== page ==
Finding the Keys to Overcoming the Opioid Crisis

U.S. Capital

Contributor: Roseann Rook, CADC Clinical Addictions Specialist Timberline Knolls

Recent news headlines have brought the opioid crisis in America back into the spotlight, particularly as lawmakers on Capitol Hill weigh in on funding for addiction in light of healthcare changes. In March of this year, the president labeled opioid abuse in the United States as a “total epidemic,” issuing an executive order which would effectively create a commission designed to combat opioid addiction and the current opioid crisis.

While the appointment of this commission focuses on addressing this crisis, policymakers and healthcare professionals alike are learning from communities that have been severely impacted by overdoses related to opioids, including painkillers and heroin.

Dangers of the Current Opioid Epidemic

Ambulance Taking An Overdose Man To The HospitalIn the face of changes to our healthcare system, many are concerned about resources that will be available to help address the opioid crisis in the United States. However, on the grounds where people are being directly impacted by opioid abuse, there is a sense of hope in the power of community to spur change.

According to the National Institute on Drug Abuse, between 26.4 and 36 million people abuse opioids worldwide, with an estimated 2.1 million people in the United States struggling with substance use disorders related to prescription opioid pain relievers [1].

Sadly, drug overdose is the leading cause of accidental death in the U.S., with opioid addiction driving this epidemic. In 2015 alone, over 20,000 overdose deaths were directly related to prescription pain relievers, and almost 13,000 overdose deaths resulting from heroin [2].

While there has been much debate among lawmakers on how the government should approach opioid abuse in the U.S., it is also recognized that communities themselves are key to fighting the opioid crisis. Actions are needed on all levels to appropriately address this crisis, including treatment providers, community agencies, and health care providers, and change is beginning in communities that are coming together to help people with opioid abuse disorder find treatment and recovery.

In response to the devastating toll that opioids have taken, many communities are uniting on the public health front to draw awareness and connect individuals suffering to needed treatment.

Involvement at the Community Level

Volunteer HandsFor many individuals, the opioid epidemic hits close to home, and many people know someone who has suffered in some shape or form. While federal and state funds are necessary for prevention and treatment measures, whole community involvement can also be a powerful key in overcoming the opioid crisis.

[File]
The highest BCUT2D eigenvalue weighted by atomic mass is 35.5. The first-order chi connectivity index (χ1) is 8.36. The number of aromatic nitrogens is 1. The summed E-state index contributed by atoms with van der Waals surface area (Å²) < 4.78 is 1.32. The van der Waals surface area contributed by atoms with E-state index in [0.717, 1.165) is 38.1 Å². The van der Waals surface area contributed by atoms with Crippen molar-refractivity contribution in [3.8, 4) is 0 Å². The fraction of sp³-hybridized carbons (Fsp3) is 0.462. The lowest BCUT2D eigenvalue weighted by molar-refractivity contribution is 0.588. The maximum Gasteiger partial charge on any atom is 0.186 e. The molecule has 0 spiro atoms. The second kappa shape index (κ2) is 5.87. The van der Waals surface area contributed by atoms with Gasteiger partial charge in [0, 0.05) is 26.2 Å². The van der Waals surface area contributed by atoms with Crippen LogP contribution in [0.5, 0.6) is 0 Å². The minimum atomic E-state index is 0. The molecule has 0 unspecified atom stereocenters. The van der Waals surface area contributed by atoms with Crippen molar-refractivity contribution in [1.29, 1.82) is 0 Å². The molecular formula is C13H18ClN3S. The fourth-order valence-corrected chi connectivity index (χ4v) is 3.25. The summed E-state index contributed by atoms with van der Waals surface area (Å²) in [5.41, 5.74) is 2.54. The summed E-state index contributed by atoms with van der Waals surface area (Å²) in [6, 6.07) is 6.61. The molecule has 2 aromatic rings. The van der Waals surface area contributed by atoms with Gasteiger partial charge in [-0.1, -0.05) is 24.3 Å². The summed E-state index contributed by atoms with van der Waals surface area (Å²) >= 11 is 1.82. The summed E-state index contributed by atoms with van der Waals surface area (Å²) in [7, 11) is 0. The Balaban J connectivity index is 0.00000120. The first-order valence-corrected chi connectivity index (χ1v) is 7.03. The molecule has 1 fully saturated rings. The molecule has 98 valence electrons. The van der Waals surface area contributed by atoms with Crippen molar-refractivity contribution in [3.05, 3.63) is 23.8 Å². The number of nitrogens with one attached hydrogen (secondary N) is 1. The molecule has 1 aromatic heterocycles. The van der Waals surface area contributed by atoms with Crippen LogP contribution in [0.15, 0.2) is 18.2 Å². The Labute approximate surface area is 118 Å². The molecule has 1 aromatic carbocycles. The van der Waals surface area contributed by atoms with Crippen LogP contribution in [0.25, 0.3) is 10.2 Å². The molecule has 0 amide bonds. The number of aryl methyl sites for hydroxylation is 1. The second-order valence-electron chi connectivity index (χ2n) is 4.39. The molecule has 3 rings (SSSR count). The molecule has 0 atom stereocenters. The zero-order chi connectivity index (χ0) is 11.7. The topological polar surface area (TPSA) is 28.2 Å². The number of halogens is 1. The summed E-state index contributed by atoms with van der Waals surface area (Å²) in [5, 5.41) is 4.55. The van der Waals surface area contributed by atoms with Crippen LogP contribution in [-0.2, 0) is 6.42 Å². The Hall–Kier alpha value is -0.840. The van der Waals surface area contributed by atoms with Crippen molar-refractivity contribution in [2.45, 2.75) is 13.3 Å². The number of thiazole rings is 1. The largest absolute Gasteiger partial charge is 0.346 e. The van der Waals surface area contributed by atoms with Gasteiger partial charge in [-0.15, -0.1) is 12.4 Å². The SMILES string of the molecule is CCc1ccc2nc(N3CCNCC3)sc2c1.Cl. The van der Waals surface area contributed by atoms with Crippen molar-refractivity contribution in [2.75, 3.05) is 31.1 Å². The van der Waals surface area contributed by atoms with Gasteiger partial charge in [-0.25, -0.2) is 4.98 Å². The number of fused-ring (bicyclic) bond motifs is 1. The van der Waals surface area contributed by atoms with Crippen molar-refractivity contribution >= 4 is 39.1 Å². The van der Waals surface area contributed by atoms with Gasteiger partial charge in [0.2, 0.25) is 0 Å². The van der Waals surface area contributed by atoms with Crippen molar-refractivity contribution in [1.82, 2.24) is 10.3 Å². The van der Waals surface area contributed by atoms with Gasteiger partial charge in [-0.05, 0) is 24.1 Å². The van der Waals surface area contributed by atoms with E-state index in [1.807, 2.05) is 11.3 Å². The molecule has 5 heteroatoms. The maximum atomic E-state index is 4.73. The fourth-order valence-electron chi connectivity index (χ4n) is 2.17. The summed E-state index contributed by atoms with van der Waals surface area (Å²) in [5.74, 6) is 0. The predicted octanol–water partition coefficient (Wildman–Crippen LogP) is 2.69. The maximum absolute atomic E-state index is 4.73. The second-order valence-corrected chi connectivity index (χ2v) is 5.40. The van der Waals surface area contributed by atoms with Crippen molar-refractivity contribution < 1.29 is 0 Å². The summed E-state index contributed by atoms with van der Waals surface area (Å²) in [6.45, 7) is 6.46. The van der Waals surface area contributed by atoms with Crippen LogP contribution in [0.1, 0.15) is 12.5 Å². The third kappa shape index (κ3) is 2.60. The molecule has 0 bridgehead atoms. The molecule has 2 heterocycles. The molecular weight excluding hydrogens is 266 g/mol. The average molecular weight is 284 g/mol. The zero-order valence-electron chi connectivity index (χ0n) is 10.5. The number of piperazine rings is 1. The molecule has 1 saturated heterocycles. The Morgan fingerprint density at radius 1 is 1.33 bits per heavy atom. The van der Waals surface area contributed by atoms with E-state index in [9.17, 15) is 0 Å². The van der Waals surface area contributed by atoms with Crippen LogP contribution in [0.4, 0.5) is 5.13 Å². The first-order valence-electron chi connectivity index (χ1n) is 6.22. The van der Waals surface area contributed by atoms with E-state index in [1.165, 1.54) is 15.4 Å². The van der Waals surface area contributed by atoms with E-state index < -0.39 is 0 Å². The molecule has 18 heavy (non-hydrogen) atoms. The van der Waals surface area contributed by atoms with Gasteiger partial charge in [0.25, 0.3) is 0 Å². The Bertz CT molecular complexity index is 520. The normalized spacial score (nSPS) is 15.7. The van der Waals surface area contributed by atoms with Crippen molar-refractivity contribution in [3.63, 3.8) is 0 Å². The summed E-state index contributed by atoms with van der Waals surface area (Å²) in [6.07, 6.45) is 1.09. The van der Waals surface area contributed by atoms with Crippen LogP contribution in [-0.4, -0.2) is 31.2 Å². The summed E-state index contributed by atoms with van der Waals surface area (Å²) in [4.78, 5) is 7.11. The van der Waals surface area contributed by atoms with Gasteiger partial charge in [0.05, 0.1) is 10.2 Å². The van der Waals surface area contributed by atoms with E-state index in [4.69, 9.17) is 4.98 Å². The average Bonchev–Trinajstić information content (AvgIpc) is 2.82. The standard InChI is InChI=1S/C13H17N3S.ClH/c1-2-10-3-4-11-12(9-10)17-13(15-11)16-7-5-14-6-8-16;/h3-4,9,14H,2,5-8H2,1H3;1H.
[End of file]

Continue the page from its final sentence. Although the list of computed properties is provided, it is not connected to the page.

If you are looking to make a difference and help bring hope to this situation that is dire for countless people, consider becoming involved on a community level. End Mass Overdose, Inc., Drug-Free Kids, National and Community Service, and Drug-Free America are but a few of the organizations that are working to fight on behalf of those who are struggling.

Involvement on a local level and with community agencies and organizations, including non-profit entities and the private sector, can be a powerful force of change that helps reduce the existing barriers to treatment.

 


About the Author:

Headshot of Roseann RookAs a Clinical Addictions Specialist, Roseann is responsible for conducting psycho-educational and process groups as well as providing individual counseling for addiction treatment including co-occurring disorders such as Eating Disorders and Mood Disorders at Timberline Knolls. She specializes in Process Addictions with a strong focus on Relationship Addictions.

Roseann was instrumental in the development of Timberline Knolls’ Addiction Program and the implementation of addressing Process Addictions into the curriculum. As a member of Timberline Knolls’ Clinical Development Institute, she has presented locally and at National conferences.

Roseann has worked in the addictions field since 1993, starting at Aunt Martha’s Youth Service as an addiction counselor moved on to counsel MISA clients at Grand Prairie Services followed by working for the YMCA Network for Counseling and Youth Development as an Addictions Counselor and Crisis worker. She returned to Grand Prairie Services for a brief stint to develop and implement an out-patient program before joining Timberline Knolls in 2006.


References:

[1]: National Institute On Drug Abuse, “Addiction to Opioids: Heroin and Prescription Drug Abuse”, https://www.drugabuse.gov/about-nida/legislative-activities/testimony-to-congress/2016/americas-addiction-to-opioids-heroin-prescription-drug-abuse Accessed 11 May 2017
[2]: American Society of Addiction Medicine, “Opioid Addiction 2016 Facts and Figures”, http://www.asam.org/docs/default-source/advocacy/opioid-addiction-disease-facts-figures.pdf Accessed 11 May 2017


The opinions and views of our guest contributors are shared to provide a broad perspective of addictions. These are not necessarily the views of Addiction Hope, but an effort to offer discussion of various issues by different concerned individuals.

We at Addiction Hope understand that addictions result from a combination of environmental and genetic factors. If you or a loved one are suffering from an addiction, please know that there is hope for you, and seek immediate professional help.

Published on May 19, 2017.
Reviewed By: Jacquelyn Ekern, MS, LPC on May 19, 2017.
Published on AddictionHope.com

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